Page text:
Piecing Together the Evidence: Cataloguing a Greek Manuscript

Alongside conservation and digitisation, the Polonsky Foundation Greek Manuscripts Project encompasses the creation of detailed catalogue descriptions for each manuscript, to accompany the images published online. While some of the Greek manuscripts in Cambridge have been intensively studied in the past, much of the benefit of a cataloguing project lies in examining, analysing and describing those on which very little information has been published in the past. The scope for fresh discoveries can also make these some of the most stimulating manuscripts for the cataloguer to investigate. They are often those whose content is neither rare enough nor early enough nor unusual enough in its textual variations to have attracted attention for editorial purposes. This does not negate their potential value as witnesses to a particular history of production, use and reuse.

Such information as has hitherto been available in these less-studied cases tends to focus on the identification of contents, but much of what can be learned about and learned from a manuscript lies in the clues that can be assembled from the physical details of its materials, script, ornament, construction and organisation, and how these relate to the text. In the course of cataloguing we record these details and by combining them try to understand the purposes and processes of creation and modification which have produced the object that now exists.

f. 263r: Horses neigh, swallows whisper and twitter: animal noises and other supplementary texts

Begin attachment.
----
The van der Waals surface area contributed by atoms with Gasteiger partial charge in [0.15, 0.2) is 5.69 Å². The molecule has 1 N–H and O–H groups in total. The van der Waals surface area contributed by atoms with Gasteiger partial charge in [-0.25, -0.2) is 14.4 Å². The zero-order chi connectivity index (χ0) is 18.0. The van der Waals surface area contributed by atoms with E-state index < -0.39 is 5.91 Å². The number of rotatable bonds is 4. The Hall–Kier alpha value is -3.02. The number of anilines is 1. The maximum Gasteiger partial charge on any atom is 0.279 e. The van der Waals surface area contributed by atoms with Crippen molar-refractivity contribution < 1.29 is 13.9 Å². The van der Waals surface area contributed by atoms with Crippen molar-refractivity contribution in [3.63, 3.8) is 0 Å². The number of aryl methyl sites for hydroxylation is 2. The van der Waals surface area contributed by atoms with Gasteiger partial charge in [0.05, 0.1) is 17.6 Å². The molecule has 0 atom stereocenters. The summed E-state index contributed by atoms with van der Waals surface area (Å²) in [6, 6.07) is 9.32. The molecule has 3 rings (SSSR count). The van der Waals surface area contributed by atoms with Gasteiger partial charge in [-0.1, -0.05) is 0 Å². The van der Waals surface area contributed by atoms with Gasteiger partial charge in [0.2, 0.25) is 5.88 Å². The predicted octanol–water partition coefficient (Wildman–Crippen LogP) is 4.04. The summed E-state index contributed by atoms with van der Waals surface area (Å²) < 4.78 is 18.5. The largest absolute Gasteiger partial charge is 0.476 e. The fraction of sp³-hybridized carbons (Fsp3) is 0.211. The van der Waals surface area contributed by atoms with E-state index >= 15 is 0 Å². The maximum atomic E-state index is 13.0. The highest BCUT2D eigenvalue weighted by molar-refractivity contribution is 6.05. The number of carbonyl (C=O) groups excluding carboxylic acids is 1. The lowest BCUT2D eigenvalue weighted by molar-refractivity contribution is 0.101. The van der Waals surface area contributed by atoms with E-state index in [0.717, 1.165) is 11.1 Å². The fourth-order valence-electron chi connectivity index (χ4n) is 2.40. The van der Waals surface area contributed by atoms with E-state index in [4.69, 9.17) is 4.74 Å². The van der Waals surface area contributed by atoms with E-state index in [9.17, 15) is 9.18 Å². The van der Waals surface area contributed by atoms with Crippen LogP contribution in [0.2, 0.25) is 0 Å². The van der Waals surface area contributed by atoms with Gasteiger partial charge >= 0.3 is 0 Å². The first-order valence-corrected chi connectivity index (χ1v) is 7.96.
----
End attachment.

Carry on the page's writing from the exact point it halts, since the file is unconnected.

An example of the ways in which the life of a little-studied manuscript can be illuminated by the assemblage of different types of physical evidence is MS Kk.5.25, a late 15th-century manuscript containing a lexicon or glossary whose actual authorship is unknown, but which was traditionally attributed to the 12th-century Byzantine historian Ioannes Zonaras. At the end of this manuscript, the lexicon itself is followed by a number of entries for words which had been omitted from the text during its original copying, presumably inadvertently, and then by a number of brief additional lexicographical lists. These include glosses of unusual vocabulary from the Pauline Epistles, Hesiod and the Odyssey, Egyptian names for the months, and words for the noises made by different animals.

The most immediately conspicuous peculiarity of the manuscript is the ornamental headpiece at its beginning, show at the top of this post. While the overall form is consistent with the Byzantine tradition, the style is more suggestive of the western European Renaissance. The script, however, is in a calligraphic style typical of Byzantium in its last centuries. This combination suggests perhaps the work of Greek-speaking scribes who had relocated to the West, most probably Italy, or production in an eastern Mediterranean territory under western influence, such as Venetian-ruled Crete. Lexicographical works such as this were of use to native Greek-speakers, but perhaps especially appealing to western humanists wishing to decipher the more obscure vocabulary of Greek texts.